Food Safety Focus Banner

To the main page Previous Article Next Article

Food Safety Focus (85th Issue, August 2013) – Food Safety Platform

Blemish on Genetically Modified Foods or Not?–Take a Closer Look

Reported by Dr. Ken CHONG, Scientific Officer,
Risk Assessment Section,
Centre for Food Safety

From time-to-time, there are news reports on the safety of genetically modified (GM) foods that cause ripples of concern among consumers. You may recall news reports on rats showing big tumours after being fed with GM corn, or another story that children were fed with unapproved GM rice for research purpose. Are these reports showing that GM foods are not safe? We will discuss it in this issue.

Criticisms on Scary Findings

GM food is a controversial subject. Consumers are probably scared by studies on animals fed with GM food presented certain adverse effects like enlarged organs, dysfunction of organs, cancers, etc. Researchers of these studies attributed these effects to the intake of GM food. Yet, these studies have been criticised by scientists or national food safety authorities, that there were flaws in the study design, result analysis and interpretation.

Some common criticisms include small sample size, incorrect use of statistical analysis and insufficient evidences on the alleged adverse effects. Small sample size cannot exclude the possibility of occurrence of adverse effects by chance alone, especially for carcinogenicity studies. Statistical analysis is generally conducted to see if the observed effects are random occurrence or biological variation, while unconventional methodology was incorrectly adopted by some researchers. In addition, some studies did not provide further supporting evidence of the observed effect. These all can lead to invalid and misleading conclusion.

Limitations of Animal Feeding Studies

In fact, animal studies using the whole GM food has its limitations. Different from the testing of food additives or pesticides which are chemically defined, whole foods are complex mixtures of compounds that vary in composition and nutritional value. In addition, the food being studied may not be the usual diet of the animal subject, and the incorporation of such food in the diet has to be decided properly to avoid nutritional imbalance.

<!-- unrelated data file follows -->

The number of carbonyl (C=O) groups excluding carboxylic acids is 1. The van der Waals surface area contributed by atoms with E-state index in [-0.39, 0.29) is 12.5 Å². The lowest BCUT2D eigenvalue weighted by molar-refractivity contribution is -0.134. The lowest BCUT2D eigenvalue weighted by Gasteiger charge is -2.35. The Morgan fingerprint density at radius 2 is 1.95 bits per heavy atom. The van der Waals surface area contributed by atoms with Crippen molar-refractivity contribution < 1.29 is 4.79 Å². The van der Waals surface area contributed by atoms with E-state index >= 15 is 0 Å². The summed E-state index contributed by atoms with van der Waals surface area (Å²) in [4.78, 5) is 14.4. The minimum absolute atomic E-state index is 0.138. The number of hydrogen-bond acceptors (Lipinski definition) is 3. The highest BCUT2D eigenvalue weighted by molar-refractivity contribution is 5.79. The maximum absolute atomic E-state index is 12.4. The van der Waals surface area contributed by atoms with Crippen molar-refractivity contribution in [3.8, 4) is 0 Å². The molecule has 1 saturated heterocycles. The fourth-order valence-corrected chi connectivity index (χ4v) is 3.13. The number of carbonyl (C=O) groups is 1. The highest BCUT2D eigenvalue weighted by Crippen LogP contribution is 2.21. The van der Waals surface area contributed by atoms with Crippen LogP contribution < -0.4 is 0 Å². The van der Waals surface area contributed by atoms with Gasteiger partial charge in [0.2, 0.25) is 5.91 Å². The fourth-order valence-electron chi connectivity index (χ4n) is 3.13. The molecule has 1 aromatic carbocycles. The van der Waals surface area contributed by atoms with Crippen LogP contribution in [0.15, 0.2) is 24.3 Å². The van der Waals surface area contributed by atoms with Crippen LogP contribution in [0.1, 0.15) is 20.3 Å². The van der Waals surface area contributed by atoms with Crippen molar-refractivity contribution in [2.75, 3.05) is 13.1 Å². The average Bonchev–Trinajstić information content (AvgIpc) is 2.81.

That said, animal feeding studies on GM foods may be used under certain circumstances. For example, these studies may be conducted to demonstrate the nutritional benefit as well as to detect unintended effects resulting from feeding with GM plant with fortified nutrients.

 The crops may not be the usual diet of animal subjects; the incorporation of the GM food in the diets requires adjustment to avoid significant impacts on dietary balance.
The crops may not be the usual diet of animal subjects; the incorporation of the GM food in the diets requires adjustment to avoid significant impacts on dietary balance.

Unethical Research Instead of Safety Assessment

Apart from animals, human subjects may also be recruited for studies on GM foods. In both cases, ethical approval is required. There was an incident in which a group of researchers was accused of carrying out a study in healthy schoolchildren by feeding them with fortified GM rice without ethical approval. The GM rice, known as golden rice, is yellow in colour because of the enhanced β-carotene (pro-vitamin A) content by genetic modification. This GM rice can potentially alleviate the problem of insufficient vitamin A intake in the population in some developing countries. Currently, golden rice has not yet passed the safety assessment by national food safety authorities, and hence, has not been proven safe for human consumption. However, it may be submitted for assessment in the future and sold in the market after evaluation and approval. As the product has fortified nutrient, additional nutritional assessment would be required to assess the consequences of the change and whether the nutrient intakes are likely to be altered by the introduction of such food into the food supply.

Safe or Not

Consumers may wonder if GM foods in the market are safe. To ensure the safety of GM food, many food safety regulatory authorities have implemented safety assessment for it and the World Health Organization also recommends setting up a regulatory framework for safety assessment of GM food. In view of the increase in the variety of GM food, it has been proposed to introduce a pre-market safety assessment scheme of GM food in Hong Kong. We will go more into the proposed scheme in the last issue of this series.